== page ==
0
$\begingroup$

I'm reviewing some module theory before I take an algebra prelim at my university, and I came across a question that I do not know how to start.

"Let $R$ be a PID and let $M$ be an $R$-module. If $f:M\rightarrow R$ is a module homomorphism, show there exists a submodule $N$ of $M$ such that $M=N\oplus \ker(f)$."

My background with modules is limited. How can I approach this proof?

$\endgroup$
2
$\begingroup$

First note that the image of $M$ under $f$ is an ideal of $R$; since $R$ is PID, this ideal is principal generated by an (assume non-zero) element $a\in R$. Thus we get a surjective $R$-module homomorphism $f:M\to aR$. Since $aR\cong R$ is a (free, hence) projective $R$-module, the exact sequence $$\{0\}\to\operatorname{Ker}f\hookrightarrow M\xrightarrow f aR\to\{0\}$$ splits. Consequently, $\operatorname{Ker}f$ is a direct summand of $M$.

More explicity, let $x_0\in M$ such that $f(x_0)=a$ and $N=x_0R\subseteq M$. Then clearly $N\cap\operatorname{Ker}f=\{0\}$ and for every $x\in M$ we have $$x=\underbrace{x_0\frac{f(x)}a}_{\in N}+\underbrace{\left(x-x_0\frac{f(x)}a\right)}_{\in\operatorname{Ker}f}$$ thus proving $M=N+\operatorname{Ker}f$ and hence $M=N\oplus\operatorname{Ker}f$ as internal direct sum.

Alternatively, \begin{align} N\times\operatorname{Ker}f&\to M& (x,y)&\mapsto x+y\\ M&\to N\times\operatorname{Ker}f& x&\mapsto\left(x_0\frac{f(x)}a,x-x_0\frac{f(x)}a\right) \end{align} are inverse each other isomorphisms.

$\endgroup$
  • $\begingroup$ Why is $a$ a unit? Since we divide by $a$, we need it to be a unit. But wouldn't this mean that $(a)=R$? $\endgroup$ – MEG Aug 17 '19 at 22:31
  • $\begingroup$ $a $ is only assumed non-zero; since $f (x) $ is divisible by $a $, $f (x)/a $ is defined. $\endgroup$ – Fabio Lucchini Aug 17 '19 at 22:48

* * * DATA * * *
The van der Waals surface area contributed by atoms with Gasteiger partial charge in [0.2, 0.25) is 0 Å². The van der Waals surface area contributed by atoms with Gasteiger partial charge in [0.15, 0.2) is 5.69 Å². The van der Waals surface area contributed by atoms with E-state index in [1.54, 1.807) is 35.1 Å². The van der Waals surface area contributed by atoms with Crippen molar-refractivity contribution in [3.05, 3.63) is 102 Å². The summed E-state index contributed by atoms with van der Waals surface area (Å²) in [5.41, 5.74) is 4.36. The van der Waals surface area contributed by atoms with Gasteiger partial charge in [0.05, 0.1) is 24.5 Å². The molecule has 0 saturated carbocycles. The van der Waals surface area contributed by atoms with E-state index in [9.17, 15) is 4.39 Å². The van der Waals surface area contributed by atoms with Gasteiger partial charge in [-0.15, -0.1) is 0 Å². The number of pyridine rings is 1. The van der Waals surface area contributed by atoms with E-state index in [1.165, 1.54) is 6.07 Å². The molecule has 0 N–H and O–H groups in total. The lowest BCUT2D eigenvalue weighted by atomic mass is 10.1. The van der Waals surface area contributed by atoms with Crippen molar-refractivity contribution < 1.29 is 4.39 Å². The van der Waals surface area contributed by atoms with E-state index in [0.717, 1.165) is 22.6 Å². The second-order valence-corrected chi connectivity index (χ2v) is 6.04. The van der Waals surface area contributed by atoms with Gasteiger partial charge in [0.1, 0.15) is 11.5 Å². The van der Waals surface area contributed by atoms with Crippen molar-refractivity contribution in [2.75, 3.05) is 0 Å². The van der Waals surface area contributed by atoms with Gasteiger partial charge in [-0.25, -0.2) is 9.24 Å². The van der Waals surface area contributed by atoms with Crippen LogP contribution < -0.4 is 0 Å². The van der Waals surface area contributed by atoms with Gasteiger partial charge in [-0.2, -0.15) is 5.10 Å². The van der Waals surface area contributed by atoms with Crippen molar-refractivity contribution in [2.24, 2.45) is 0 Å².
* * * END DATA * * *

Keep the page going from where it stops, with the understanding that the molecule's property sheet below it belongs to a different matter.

1
$\begingroup$

If $\ker(f)=M$, then we can let $N=0$, and we're done.

So assume $\ker(f)\ne M$.

Then $f(M)\ne 0$, hence $f(M)=(y)$, for some nonzero $y\in R$.

Let $x\in M$ be such that $f(x)=y$, and let $N=\langle{x}\rangle$.

Claim:$\;M=N\oplus \ker(f)$.

Proof:

First we show $N\cap \ker(f)=0$.

Let $z\in N\cap \ker(f)$.

Since $z\in N$, we have $z=rx$ for some $r\in R$. \begin{align*} \text{Then}\;\;&z\in N\cap \ker(f)\\[4pt] \implies\;&z\in \ker(f)\\[4pt] \implies\;&f(z)=0\\[4pt] \implies\;&f(rx)=0\\[4pt] \implies\;&rf(x)=0\\[4pt] \implies\;&ry=0\\[4pt] \implies\;&r=0\;\;\;\text{[since $y\ne 0$]}\\[4pt] \implies\;&rx=0\\[4pt] \implies\;&z=0\\[4pt] \end{align*} hence $N\cap \ker(f)=0$.

It remains to show $N+\ker(f)=M$.

Let $m\in M$. Then we have \begin{align*} &f(m)\in f(M)\\[4pt] \implies\;&f(m)\in (y)\\[4pt] \implies\;&f(m)=ry\;\text{for some}\;r\in R\\[4pt] \end{align*} Let $n=rx$ and let $z=m-n$. Then we have $n\in N$, and \begin{align*} f(z)&=f(m-n)\\[4pt] &=f(m)-f(n)\\[4pt] &=ry-f(rx)\\[4pt] &=ry-rf(x)\\[4pt] &=ry-ry\\[4pt] &=0\\[4pt] \end{align*} hence $z\in\ker(f)$, so $m=n+(m-n)=n+z\in N+\ker(f)$.

Thus we have $M=N+\ker(f)$, which completes the proof.

$\endgroup$

Your Answer

By clicking “Post Your Answer”, you agree to our terms of service, privacy policy and cookie policy

Not the answer you're looking for? Browse other questions tagged or ask your own question.